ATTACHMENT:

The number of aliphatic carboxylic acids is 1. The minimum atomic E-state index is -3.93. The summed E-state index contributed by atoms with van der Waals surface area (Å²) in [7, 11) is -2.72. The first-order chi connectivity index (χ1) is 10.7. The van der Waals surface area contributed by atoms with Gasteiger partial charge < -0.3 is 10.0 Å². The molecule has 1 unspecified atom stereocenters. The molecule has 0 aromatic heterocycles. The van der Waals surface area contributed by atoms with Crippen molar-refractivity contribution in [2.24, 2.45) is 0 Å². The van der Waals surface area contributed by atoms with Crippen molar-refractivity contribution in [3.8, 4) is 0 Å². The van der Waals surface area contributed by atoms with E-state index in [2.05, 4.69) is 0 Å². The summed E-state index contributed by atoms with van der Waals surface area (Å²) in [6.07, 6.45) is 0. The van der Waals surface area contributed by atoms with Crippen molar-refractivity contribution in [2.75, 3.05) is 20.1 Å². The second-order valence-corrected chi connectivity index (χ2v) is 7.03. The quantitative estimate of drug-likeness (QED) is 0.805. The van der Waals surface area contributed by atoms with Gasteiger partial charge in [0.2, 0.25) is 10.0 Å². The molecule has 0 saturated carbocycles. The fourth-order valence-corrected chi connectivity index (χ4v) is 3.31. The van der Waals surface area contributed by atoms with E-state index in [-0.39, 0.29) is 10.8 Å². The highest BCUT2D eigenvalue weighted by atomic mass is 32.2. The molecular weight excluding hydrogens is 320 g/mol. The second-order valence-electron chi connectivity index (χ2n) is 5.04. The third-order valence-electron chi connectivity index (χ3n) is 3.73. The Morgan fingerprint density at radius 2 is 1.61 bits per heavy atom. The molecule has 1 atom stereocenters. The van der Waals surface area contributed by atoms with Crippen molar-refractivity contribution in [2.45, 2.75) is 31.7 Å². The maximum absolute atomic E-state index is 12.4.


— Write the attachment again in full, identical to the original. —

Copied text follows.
The number of aliphatic carboxylic acids is 1. The minimum atomic E-state index is -3.93. The summed E-state index contributed by atoms with van der Waals surface area (Å²) in [7, 11) is -2.72. The first-order chi connectivity index (χ1) is 10.7. The van der Waals surface area contributed by atoms with Gasteiger partial charge < -0.3 is 10.0 Å². The molecule has 1 unspecified atom stereocenters. The molecule has 0 aromatic heterocycles. The van der Waals surface area contributed by atoms with Crippen molar-refractivity contribution in [2.24, 2.45) is 0 Å². The van der Waals surface area contributed by atoms with Crippen molar-refractivity contribution in [3.8, 4) is 0 Å². The van der Waals surface area contributed by atoms with E-state index in [2.05, 4.69) is 0 Å². The summed E-state index contributed by atoms with van der Waals surface area (Å²) in [6.07, 6.45) is 0. The van der Waals surface area contributed by atoms with Crippen molar-refractivity contribution in [2.75, 3.05) is 20.1 Å². The second-order valence-corrected chi connectivity index (χ2v) is 7.03. The quantitative estimate of drug-likeness (QED) is 0.805. The van der Waals surface area contributed by atoms with Gasteiger partial charge in [0.2, 0.25) is 10.0 Å². The molecule has 0 saturated carbocycles. The fourth-order valence-corrected chi connectivity index (χ4v) is 3.31. The van der Waals surface area contributed by atoms with E-state index in [-0.39, 0.29) is 10.8 Å². The highest BCUT2D eigenvalue weighted by atomic mass is 32.2. The molecular weight excluding hydrogens is 320 g/mol. The second-order valence-electron chi connectivity index (χ2n) is 5.04. The third-order valence-electron chi connectivity index (χ3n) is 3.73. The Morgan fingerprint density at radius 2 is 1.61 bits per heavy atom. The molecule has 1 atom stereocenters. The van der Waals surface area contributed by atoms with Crippen molar-refractivity contribution in [2.45, 2.75) is 31.7 Å². The maximum absolute atomic E-state index is 12.4.